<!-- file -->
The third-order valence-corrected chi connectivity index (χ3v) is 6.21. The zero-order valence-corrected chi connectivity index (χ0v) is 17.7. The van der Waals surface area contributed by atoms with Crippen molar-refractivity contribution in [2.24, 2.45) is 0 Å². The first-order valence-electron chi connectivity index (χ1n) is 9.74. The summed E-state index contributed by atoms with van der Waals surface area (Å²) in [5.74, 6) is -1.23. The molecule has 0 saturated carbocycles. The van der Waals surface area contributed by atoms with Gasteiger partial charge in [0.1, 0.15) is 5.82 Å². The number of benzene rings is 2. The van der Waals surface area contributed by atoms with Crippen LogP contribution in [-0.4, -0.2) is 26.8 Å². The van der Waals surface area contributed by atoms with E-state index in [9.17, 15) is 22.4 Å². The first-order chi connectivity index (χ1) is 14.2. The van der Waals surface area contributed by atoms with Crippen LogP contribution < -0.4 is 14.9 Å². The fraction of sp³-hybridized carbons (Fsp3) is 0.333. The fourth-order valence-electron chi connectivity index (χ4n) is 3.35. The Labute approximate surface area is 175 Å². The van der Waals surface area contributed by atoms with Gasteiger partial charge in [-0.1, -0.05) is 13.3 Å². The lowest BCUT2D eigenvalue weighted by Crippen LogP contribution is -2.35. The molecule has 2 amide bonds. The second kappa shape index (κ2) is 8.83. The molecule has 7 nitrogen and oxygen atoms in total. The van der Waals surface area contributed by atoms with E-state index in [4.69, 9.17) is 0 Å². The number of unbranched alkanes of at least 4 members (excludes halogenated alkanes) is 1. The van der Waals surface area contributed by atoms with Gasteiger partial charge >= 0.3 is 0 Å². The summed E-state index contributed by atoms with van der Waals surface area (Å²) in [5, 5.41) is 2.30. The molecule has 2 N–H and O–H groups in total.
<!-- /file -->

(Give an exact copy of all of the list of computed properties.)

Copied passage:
The third-order valence-corrected chi connectivity index (χ3v) is 6.21. The zero-order valence-corrected chi connectivity index (χ0v) is 17.7. The van der Waals surface area contributed by atoms with Crippen molar-refractivity contribution in [2.24, 2.45) is 0 Å². The first-order valence-electron chi connectivity index (χ1n) is 9.74. The summed E-state index contributed by atoms with van der Waals surface area (Å²) in [5.74, 6) is -1.23. The molecule has 0 saturated carbocycles. The van der Waals surface area contributed by atoms with Gasteiger partial charge in [0.1, 0.15) is 5.82 Å². The number of benzene rings is 2. The van der Waals surface area contributed by atoms with Crippen LogP contribution in [-0.4, -0.2) is 26.8 Å². The van der Waals surface area contributed by atoms with E-state index in [9.17, 15) is 22.4 Å². The first-order chi connectivity index (χ1) is 14.2. The van der Waals surface area contributed by atoms with Crippen LogP contribution < -0.4 is 14.9 Å². The fraction of sp³-hybridized carbons (Fsp3) is 0.333. The fourth-order valence-electron chi connectivity index (χ4n) is 3.35. The Labute approximate surface area is 175 Å². The van der Waals surface area contributed by atoms with Gasteiger partial charge in [-0.1, -0.05) is 13.3 Å². The lowest BCUT2D eigenvalue weighted by Crippen LogP contribution is -2.35. The molecule has 2 amide bonds. The second kappa shape index (κ2) is 8.83. The molecule has 7 nitrogen and oxygen atoms in total. The van der Waals surface area contributed by atoms with E-state index in [4.69, 9.17) is 0 Å². The number of unbranched alkanes of at least 4 members (excludes halogenated alkanes) is 1. The van der Waals surface area contributed by atoms with Gasteiger partial charge >= 0.3 is 0 Å². The summed E-state index contributed by atoms with van der Waals surface area (Å²) in [5, 5.41) is 2.30. The molecule has 2 N–H and O–H groups in total.